Not only is distilled water not dangerous, it's the purest form of water possible!
7. What is distilled water?
Distilled water is water that has been heated to the boiling point so that impurities are separated from the water, which itself becomes vapor or steam. The steam is then condensed back into pure liquid form.
The impurities remain as residue and are removed. Pure Water Distillation Systems remove waterborne biological contaminants such as bacteria, viruses, organic and inorganic chemicals, heavy metals, volatile gases, cysts and other contaminants. Distilled water contains virtually no solids, minerals or trace elements. It is clean, natural and healthy. Steam distilled water is the standard by which all other waters are measured.
8. My water tastes really bad, what is causing this and how can it be fixed?
Various odours and tastes may be present in water. They can be traced to many conditions. Unfortunately, the causes of bad taste and odour problems in water are so many; it is impossible to suggest a single treatment that would be universally effective in controlling these problems.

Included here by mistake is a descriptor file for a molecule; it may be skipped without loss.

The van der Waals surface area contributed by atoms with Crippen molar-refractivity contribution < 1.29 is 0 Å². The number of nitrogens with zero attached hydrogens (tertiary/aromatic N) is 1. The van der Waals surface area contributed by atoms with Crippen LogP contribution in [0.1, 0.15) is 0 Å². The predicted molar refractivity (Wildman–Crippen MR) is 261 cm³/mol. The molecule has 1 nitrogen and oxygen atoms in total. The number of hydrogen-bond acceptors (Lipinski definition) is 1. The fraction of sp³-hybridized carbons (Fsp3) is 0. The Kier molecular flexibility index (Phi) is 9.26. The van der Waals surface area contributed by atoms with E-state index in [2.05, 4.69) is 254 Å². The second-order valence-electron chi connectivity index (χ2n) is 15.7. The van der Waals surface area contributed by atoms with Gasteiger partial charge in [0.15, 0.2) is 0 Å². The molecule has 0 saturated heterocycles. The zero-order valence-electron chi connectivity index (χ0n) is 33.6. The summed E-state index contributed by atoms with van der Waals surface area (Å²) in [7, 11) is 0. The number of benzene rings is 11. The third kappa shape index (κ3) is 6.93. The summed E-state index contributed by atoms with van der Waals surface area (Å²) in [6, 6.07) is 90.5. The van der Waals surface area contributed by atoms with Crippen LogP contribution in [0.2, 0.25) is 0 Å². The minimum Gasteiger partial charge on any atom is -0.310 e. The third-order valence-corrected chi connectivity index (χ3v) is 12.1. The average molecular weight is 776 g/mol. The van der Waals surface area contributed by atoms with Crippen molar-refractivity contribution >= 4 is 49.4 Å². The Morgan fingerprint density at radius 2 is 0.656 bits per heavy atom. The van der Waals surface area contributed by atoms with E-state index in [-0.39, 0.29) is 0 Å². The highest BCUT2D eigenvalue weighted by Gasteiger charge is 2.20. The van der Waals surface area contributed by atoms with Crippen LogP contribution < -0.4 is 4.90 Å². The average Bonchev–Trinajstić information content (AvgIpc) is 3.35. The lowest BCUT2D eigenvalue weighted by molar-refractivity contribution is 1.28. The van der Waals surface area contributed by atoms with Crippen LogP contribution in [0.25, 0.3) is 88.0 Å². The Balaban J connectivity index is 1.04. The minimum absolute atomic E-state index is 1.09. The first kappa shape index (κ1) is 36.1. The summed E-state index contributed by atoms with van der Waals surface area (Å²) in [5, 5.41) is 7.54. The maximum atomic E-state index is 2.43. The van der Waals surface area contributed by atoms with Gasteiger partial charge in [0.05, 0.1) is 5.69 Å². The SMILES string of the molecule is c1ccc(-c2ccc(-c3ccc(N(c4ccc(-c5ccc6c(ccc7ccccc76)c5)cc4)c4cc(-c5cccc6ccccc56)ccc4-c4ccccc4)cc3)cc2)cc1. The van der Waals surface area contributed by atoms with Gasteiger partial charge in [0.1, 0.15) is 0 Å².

Tastes are generally classified in four groups - sour, salt, sweet and bitter. Odours possess many classifications. There are 20 of them commonly used and they are further classify terms of their intensity from very faint, faint, distinct and decided to very strong. If you are conscious of a distinct odour, without specifically seeking for such, the water is in need of treatment.
In many cases, it is difficult to determine what constitutes a taste and what constitutes an odour. The reason is obvious. Both the taste buds and olfactory organs work so effectively as a team, it is hard to realize where one leaves off and the other begins.
In a case like this sometimes the best thing is to go directly to distilled water.
9. What colour is water?
Ordinarily we think of water as being blue in colour. When artists paint bodies of water, they generally colour them blue or blue-green. While water does reflect blue-green light, it should appear colourless in the home.
Ideally, water from the tap should have no colour. If such is the case, there are certain foreign substances in the water. The colour in water is primarily from vegetable matter and is extracted from leaves and aquatic plants.
All surface waters possess some degree of colour. Like some shallow wells, springs and an occasional deep well can contain noticeable colouring. In general, water from deep wells is practically colourless.